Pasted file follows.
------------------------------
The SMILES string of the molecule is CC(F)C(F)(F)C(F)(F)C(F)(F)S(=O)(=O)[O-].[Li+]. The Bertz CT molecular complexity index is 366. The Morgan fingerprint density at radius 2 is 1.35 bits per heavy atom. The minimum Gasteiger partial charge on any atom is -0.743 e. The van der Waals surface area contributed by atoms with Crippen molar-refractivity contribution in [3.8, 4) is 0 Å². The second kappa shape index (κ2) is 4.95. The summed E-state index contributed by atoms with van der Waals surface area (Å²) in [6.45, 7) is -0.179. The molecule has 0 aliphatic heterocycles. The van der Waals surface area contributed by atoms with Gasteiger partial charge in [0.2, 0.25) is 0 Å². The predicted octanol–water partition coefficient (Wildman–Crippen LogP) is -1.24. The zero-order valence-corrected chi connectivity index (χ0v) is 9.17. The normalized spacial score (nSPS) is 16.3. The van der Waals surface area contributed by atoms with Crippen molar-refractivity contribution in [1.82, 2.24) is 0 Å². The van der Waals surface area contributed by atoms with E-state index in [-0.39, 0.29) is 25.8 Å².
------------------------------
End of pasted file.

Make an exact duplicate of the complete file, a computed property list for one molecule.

The SMILES string of the molecule is CC(F)C(F)(F)C(F)(F)C(F)(F)S(=O)(=O)[O-].[Li+]. The Bertz CT molecular complexity index is 366. The Morgan fingerprint density at radius 2 is 1.35 bits per heavy atom. The minimum Gasteiger partial charge on any atom is -0.743 e. The van der Waals surface area contributed by atoms with Crippen molar-refractivity contribution in [3.8, 4) is 0 Å². The second kappa shape index (κ2) is 4.95. The summed E-state index contributed by atoms with van der Waals surface area (Å²) in [6.45, 7) is -0.179. The molecule has 0 aliphatic heterocycles. The van der Waals surface area contributed by atoms with Gasteiger partial charge in [0.2, 0.25) is 0 Å². The predicted octanol–water partition coefficient (Wildman–Crippen LogP) is -1.24. The zero-order valence-corrected chi connectivity index (χ0v) is 9.17. The normalized spacial score (nSPS) is 16.3. The van der Waals surface area contributed by atoms with Crippen molar-refractivity contribution in [1.82, 2.24) is 0 Å². The van der Waals surface area contributed by atoms with E-state index in [-0.39, 0.29) is 25.8 Å².